The Europeans digitised over 30 lakh objects, including video, photos, paintings, audio, maps, manuscripts, printed books, and newspapers from the past 2,000 years of European history from over 1,000 archives in the European Union. The French National Library’s Gallica links to about eight lakh digitised books, newspapers, manuscripts, maps and drawings, etc.

Lakhs of books to read, and how many readers? Well, lakhs, even crores. Just a day before this article was written, Project Guttenberg showed that 1,01,122 books were downloaded. And the most popular authors? No surprise there: In the last month, the top five downloads were Charles Dickens (48,591), Mark Twain (40,703), Jane Austen (30,929), Sir Arthur Conan Doyle, (29,907) and William Shakespeare (28,163). Google, after digitising the Life magazine, has added many others to it its repertoire, and it is a pleasure to browse through them.

Amazon’s Kindle2 has triggered new interest in e-books and it has competitors like Sony nipping at its heels. What exactly is Kindle? Well, this e-book reader is lighter than an average paperback, while being as thin as a magazine. A wireless network connects it in over 100 countries. It can store over a thousand books and the new text-to-speech features reads out to you. As of now, 2,30,000 books and many newspapers and magazines are available. Incidentally, Kindle is also a software program that allows you to download book on to your computers or mobile phones.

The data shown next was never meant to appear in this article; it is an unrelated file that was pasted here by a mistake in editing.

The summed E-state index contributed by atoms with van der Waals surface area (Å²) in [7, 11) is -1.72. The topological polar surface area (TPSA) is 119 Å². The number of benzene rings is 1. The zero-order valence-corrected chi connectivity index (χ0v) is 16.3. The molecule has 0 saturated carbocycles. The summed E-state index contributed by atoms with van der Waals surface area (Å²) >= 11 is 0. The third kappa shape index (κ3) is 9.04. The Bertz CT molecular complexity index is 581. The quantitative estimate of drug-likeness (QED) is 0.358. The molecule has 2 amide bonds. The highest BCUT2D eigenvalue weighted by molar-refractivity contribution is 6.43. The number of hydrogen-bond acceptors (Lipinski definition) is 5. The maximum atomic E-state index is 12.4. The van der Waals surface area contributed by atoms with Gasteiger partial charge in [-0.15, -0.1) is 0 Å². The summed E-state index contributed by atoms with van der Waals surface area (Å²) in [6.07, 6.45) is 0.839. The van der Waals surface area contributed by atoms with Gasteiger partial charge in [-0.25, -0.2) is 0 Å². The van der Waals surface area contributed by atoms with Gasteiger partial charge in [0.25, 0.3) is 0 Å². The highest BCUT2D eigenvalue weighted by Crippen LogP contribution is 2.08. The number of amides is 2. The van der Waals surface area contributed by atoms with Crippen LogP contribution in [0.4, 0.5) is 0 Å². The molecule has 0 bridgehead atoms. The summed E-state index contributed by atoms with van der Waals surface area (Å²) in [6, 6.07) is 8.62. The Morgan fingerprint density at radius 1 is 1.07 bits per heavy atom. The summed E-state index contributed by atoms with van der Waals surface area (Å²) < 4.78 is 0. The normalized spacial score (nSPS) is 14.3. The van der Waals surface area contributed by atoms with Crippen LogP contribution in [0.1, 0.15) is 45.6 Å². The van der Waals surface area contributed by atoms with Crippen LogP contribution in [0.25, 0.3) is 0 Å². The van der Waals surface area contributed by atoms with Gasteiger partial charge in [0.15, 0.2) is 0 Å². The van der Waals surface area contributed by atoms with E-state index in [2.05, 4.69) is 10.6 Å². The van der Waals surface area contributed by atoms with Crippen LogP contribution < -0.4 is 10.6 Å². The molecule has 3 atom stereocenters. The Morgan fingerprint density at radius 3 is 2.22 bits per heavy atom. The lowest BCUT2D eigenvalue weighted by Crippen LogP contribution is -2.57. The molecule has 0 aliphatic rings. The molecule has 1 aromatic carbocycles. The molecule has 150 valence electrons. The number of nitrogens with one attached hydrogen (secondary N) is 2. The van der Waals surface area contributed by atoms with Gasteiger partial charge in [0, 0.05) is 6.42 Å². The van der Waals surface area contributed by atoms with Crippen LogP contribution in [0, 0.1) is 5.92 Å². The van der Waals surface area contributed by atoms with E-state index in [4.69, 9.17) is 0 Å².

Sony has its own readers which compete with Kindle. Sony has a good library also. Its readers have some special features that make them attractive. Other competitors include the iLiad, the Cybook Gen3, the Barnes & Noble nook and the Readius device from Polymer Vision.